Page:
Shepherd’s Purse

Capsella bursa-pastoris

Originally from East Asia, Shepherd’s Purse is now widespread and can be found growing across the globe. It is an annual, belonging to the Mustard family (Brassicaceae).

The flowers are particularly small, with four white petals, clustered at the terminal part of the stem. The leaves and stem grow out from the base of the plant, reaching up to 50 cm in height. Shepherd’s Purse is characterised by the presence of a heart-shaped pods that grow around the length of a protruding stem.

Shepherd’s Purse is a common plant that is often seen growing along footpaths, within urban lawns and disturbed soil and waste-ground throughout the city. It grows particularly fast and produces a very high number of seeds.

This plant has been used since historical times for its therapeutic effects mostly in the application of wound-healing.

Traditional uses
  • Shepherd’s Purse is traditionally to treat nosebleed1 and other types of bleeding2
Properties
  • Experimental studies from extracts of Shepherd's Purse may have anti-microbial activity3 (in vitro)
  • A chemical compound extracted from Shepherd's Purse may have inhibitory effects on the growth of tumour cells 4 (In vitro)
How it can be used
  • External use on superficial injuries of the skin5 and for nosebleeds5
  • Internal use for the symptomatic treatment of prolonged menstrual periods or for uterine bleeding between menstrual periods (metrorrhagia)5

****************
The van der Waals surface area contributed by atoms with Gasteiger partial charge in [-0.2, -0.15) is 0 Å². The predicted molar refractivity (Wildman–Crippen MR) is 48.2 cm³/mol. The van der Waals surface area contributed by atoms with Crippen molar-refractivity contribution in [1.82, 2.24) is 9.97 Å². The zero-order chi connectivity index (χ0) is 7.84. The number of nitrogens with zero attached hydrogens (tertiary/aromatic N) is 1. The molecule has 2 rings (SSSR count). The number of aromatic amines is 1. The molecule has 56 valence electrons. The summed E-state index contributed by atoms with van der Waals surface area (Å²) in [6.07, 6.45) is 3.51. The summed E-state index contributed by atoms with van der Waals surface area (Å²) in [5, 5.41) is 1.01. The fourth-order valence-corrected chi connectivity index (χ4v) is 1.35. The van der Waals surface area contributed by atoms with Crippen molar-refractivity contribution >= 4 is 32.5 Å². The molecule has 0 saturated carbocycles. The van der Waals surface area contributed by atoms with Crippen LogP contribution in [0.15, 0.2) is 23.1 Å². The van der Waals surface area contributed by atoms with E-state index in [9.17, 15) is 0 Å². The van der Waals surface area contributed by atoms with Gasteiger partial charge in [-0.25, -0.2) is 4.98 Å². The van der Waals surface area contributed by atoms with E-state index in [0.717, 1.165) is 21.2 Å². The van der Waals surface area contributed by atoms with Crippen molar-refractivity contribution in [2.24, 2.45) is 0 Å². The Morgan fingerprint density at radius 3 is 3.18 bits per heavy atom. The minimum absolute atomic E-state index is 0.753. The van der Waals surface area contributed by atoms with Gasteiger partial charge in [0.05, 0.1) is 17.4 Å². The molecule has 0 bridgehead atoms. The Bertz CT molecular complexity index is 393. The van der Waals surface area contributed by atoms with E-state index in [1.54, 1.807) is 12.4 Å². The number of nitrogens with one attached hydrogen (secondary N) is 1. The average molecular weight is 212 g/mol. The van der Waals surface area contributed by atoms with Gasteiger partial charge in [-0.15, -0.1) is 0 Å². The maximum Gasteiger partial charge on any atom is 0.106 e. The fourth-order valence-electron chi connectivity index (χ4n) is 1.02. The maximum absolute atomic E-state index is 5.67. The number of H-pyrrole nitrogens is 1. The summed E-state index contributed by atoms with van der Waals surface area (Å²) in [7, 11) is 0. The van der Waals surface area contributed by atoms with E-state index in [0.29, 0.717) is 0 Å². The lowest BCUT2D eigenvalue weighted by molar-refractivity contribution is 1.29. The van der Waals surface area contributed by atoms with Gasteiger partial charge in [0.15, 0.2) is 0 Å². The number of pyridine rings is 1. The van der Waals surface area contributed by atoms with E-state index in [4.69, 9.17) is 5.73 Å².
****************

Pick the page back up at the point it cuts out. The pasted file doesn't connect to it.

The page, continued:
Precautions
  • The use of Shepherd’s Purse should be avoided during pregnancy and breastfeeding
  • Not to be used by individuals with high blood pressure, thyroid disorders or heart disease6
The information provided here is only intended to augment people awareness and knowledge of the properties and uses of some plants. This information is not intended to substitute advice from a physician and is not a substitute for professional medical care. Although references are provided and information has been compiled with care, errors may be present. The remedies listed here should not be used without prior consultation with a qualified healthcare professional.

The authors do not recommend collecting and using wild plants from an urban environment as these can be contaminated by several types of pollutants that are harmful to human health. The authors are not responsible for any adverse effect or consequences resulting from the use of the information published in this website.

The authors are not responsible for any adverse effect or consequences resulting from the use of the information published in this website.
References
  1. Fuchs, L. New Kreuterbuch (Basel 1543). Neuausg Leipz. KF Köhler (1938).
  2. Chevallier, A. Encyclopedia of herbal medicine. (Dorling Kindersley Publishing, Incorporated, 2000).
  3. El-Abyad, M. S., Morsi, N. M., Zaki, D. A. & Shaaban, M. T. Preliminary screening of some Egyptian weeds for antimicrobial activity. Microbios 62, 47–57 (1990).
  4. Kuroda, K. & Akao, M. Antitumor and anti-intoxication activities of fumaric acid in cultured cells. Gann Gan 72, 777–782 (1981).
  5. Blumenthal, M., Ph.D, W. R. B. & Goldberg, A. The Complete German Commission E Monographs: Therapeutic Guide to Herbal Medicines. (Elsevier Health Sciences, 1999).
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